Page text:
One of the worst-funded public school systems in the country took another hit when the Arizona Supreme Court knocked the legs out from under Proposition 208.
The voter-approved boost in income tax rates for the wealthy had already taken multiple blows from the state legislature.
Now, the Supreme Court ruling leaves little hope school districts will get the nearly $1 billion a year in extra funding voters approved.
Prop. 208 raised the maximum state income tax rate by 3.5% of income for those making more than $250,000 for an individual or $500,000 for a couple. The surcharge for upper income earners would come on top of the previous top rate of 4.5%.
Republicans generally hailed the decision, saying it will leave Arizona with one of the lowest income tax rates in the country — which they maintain is key to attracting additional growth.
Democrats generally decried the decision, saying that improving the state’s faltering public school system holds the key to both attracting businesses and fostering economic growth.
The Supreme Court ruling held that a voter approved law could not trump the state constitutional limit on school funding. The decision left the door open to collecting some extra revenue for school – so long as it doesn’t exceed the current cap.
The ruling comes on top of legislative approval of a big income tax cut. The legislature adopted a modified flat tax, with just two tax rates maxing out at 2.5% for most taxpayers. High-income taxpayers could still pay up to 4.5%. Prop. 208 would have increased the rate for upper income taxpayers to 8%. So the tax cut in the top rate means Prop. 208 will generate about half as much money, according to legislative analysts.
Arizona Gov. Doug Ducey welcomed the decision of the supreme court, to which the legislature had added three seats filled by Ducey appointees.
“There is a clear legal path to Prop. 208 being knocked down entirely — it’s only a matter of time. Today’s ruling is a very positive one for the state and for taxpayers. The out-of-state proponents of this measure drafted bad language and now they are paying the price.”
Senate President Karen Fann said, “the proposition was built on a gimmick, that the tax increase was a ‘grant’ and therefore not in violation of the constitutional restrictions on state spending.” The lawsuit against the proposition was filed by Fann and other Republican lawmakers.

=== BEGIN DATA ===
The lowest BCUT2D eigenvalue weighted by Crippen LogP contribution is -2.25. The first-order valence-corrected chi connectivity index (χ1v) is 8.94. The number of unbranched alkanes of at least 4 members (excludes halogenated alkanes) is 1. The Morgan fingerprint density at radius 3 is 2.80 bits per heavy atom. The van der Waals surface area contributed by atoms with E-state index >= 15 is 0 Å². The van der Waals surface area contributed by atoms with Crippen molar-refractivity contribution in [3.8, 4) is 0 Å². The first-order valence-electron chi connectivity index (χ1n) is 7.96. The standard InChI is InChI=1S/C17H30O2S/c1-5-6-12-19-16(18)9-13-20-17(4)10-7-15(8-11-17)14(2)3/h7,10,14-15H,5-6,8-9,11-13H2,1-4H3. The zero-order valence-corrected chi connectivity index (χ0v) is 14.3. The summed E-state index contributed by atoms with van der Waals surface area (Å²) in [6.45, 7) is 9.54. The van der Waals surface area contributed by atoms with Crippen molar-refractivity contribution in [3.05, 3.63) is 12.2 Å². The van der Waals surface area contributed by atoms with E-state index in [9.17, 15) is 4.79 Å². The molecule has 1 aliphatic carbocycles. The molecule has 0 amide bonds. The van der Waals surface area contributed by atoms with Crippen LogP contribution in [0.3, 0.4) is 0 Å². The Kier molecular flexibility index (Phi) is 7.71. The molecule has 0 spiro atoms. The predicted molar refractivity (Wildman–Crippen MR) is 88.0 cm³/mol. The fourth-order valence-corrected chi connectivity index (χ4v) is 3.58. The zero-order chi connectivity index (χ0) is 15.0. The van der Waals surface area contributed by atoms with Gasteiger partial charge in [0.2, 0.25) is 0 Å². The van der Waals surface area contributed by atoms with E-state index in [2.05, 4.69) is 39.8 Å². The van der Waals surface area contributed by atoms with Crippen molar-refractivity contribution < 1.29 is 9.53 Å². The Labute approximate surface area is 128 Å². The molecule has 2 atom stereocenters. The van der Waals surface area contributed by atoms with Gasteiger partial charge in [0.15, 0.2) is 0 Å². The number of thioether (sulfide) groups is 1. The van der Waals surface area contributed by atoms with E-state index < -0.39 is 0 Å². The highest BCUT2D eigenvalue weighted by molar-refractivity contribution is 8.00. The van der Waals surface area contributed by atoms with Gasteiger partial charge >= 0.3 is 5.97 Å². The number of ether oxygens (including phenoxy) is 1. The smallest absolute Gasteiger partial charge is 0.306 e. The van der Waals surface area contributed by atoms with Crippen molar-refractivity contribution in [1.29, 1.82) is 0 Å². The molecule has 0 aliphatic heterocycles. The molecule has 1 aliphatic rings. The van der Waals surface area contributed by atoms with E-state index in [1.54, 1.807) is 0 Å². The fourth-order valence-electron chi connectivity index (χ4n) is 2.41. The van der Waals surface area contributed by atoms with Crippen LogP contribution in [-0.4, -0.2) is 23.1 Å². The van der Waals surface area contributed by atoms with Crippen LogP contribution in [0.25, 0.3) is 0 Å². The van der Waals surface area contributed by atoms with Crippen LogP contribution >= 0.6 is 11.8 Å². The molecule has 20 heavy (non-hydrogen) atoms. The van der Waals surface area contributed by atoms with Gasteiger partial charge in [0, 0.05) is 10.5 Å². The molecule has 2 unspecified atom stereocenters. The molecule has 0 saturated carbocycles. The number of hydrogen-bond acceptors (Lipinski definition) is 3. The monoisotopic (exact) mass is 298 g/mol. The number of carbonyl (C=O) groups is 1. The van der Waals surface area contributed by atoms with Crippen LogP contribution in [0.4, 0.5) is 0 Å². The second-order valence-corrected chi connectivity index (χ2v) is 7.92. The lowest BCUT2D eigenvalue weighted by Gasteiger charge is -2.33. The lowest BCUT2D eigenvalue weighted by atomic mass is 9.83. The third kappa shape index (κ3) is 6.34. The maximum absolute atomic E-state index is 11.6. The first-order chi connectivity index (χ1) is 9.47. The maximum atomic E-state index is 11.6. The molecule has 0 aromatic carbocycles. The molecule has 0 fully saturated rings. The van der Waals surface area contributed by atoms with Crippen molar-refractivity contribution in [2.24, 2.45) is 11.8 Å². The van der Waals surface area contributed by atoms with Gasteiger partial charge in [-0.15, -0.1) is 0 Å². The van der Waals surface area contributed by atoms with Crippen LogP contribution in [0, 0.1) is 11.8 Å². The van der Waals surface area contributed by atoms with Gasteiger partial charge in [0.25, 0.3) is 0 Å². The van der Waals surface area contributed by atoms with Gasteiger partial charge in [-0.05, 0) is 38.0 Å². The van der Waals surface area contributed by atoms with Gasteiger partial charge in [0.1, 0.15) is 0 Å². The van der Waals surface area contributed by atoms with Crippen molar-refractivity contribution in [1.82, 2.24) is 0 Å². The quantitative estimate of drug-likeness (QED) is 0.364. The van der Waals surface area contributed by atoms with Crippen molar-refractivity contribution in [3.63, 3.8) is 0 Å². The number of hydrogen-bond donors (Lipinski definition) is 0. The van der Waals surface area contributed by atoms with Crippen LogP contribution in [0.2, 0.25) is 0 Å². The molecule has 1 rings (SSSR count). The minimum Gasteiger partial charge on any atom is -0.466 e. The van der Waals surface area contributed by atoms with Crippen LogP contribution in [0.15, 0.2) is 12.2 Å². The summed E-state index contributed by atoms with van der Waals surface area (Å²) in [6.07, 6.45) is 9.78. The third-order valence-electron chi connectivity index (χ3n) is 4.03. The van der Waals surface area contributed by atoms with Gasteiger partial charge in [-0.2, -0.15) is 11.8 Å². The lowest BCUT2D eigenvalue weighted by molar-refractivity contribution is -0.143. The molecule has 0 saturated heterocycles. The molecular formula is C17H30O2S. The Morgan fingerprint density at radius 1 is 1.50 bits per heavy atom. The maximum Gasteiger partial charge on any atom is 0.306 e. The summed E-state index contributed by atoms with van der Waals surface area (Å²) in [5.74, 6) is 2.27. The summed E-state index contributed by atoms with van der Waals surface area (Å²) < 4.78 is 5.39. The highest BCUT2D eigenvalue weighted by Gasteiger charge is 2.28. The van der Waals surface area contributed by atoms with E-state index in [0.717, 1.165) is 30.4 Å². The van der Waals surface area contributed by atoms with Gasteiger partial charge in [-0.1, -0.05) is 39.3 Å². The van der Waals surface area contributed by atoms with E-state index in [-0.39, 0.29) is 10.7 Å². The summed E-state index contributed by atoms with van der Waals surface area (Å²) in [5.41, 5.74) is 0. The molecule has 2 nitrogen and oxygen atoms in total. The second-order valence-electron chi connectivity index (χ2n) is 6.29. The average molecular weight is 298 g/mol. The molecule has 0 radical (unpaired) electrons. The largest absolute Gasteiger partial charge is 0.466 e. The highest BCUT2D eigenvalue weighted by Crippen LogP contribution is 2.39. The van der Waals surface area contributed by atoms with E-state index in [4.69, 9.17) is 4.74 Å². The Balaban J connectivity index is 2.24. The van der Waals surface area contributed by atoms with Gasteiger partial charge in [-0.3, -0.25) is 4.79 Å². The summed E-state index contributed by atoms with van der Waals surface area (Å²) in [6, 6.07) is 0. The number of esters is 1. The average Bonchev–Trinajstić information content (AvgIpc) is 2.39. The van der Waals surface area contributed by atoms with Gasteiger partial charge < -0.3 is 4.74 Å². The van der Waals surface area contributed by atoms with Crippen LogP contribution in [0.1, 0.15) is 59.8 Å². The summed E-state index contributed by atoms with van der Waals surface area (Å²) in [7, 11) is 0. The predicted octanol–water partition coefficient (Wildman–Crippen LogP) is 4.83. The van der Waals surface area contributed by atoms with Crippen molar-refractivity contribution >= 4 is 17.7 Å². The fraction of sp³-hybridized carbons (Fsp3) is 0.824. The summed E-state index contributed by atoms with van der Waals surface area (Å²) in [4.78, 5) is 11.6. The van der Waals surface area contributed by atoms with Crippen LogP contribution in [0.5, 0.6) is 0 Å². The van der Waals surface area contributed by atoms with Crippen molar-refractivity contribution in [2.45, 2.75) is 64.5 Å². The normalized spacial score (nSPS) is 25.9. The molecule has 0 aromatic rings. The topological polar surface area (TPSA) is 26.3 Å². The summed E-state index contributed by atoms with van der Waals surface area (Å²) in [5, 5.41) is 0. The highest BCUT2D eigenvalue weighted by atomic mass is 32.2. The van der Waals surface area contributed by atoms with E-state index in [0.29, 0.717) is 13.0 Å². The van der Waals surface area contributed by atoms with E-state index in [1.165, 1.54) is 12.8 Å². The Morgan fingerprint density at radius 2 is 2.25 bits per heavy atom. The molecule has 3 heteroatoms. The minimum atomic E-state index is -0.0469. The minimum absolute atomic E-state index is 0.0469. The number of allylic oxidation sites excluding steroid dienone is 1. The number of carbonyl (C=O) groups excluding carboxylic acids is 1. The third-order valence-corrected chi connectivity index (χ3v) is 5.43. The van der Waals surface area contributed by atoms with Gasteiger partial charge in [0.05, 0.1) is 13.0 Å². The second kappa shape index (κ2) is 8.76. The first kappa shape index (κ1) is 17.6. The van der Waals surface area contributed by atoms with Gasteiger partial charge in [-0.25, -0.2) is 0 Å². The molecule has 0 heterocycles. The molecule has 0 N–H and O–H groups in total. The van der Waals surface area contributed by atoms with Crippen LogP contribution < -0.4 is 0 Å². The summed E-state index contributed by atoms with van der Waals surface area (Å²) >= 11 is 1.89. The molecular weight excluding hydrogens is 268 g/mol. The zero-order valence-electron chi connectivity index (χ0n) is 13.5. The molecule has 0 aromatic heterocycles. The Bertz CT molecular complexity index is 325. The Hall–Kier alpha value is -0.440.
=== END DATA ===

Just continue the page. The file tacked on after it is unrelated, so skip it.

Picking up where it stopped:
Education Superintendent Kathy Hoffman disagreed, saying “the ruling doesn’t change the fact that a majority of Arizonans support taxing the ultra-wealthy to fund public education. The joy some have about not providing public school students needed resources tells you everything you need to know about their values.”
Children’s Action Alliance CEO David Lujan said, “it’s a disappointing decision. But we won’t be deterred by it.”
Lujan and others also argued that the decision was premature, since no one knows for sure yet whether tax collections will go over the constitutional cap. State spending often bounces around near the cap and money from the tax surcharge could also be set aside for whenever spending goes below the cap.
The same coalition of education advocates that won passage of Prop. 208 is currently trying to get three more measures on a future ballot. One would stop the just-approved state income tax cut.
Arizona ranks 49th in per-student public school spending, with the constitutional spending cap set in 1980. The state spends about $8,000 for each K-12 student in state, local and federal funds. That’s about 57% less than the national average.
The legislature has failed to restore some $4.5 billion in education spending cut since the 2009 recession, according to the Arizona Education Association.
The group cited statewide polls suggesting 74% of Arizona voters say public schools here need more funding.
Some of the unrestored cuts include money for all-day kindergarten, vocational classes for high school freshmen and money legally mandates for school repairs and facilities.
Schools actually took an additional hit this this year’s state budget, with a $350 million cut in funding due to a statewide enrollment drop of 50,000 during the pandemic. Districts could recover that money if students return this year — but the just-approved income tax cut may make it hard to find money to restore those most recent cuts.
Nearly $1 billion in federal pandemic assistance this year has masked the impact of the enrollment decline, state spending cuts and extra costs imposed by the pandemic. However, schools may face new problems in the upcoming budget year after the federal assistance dries up.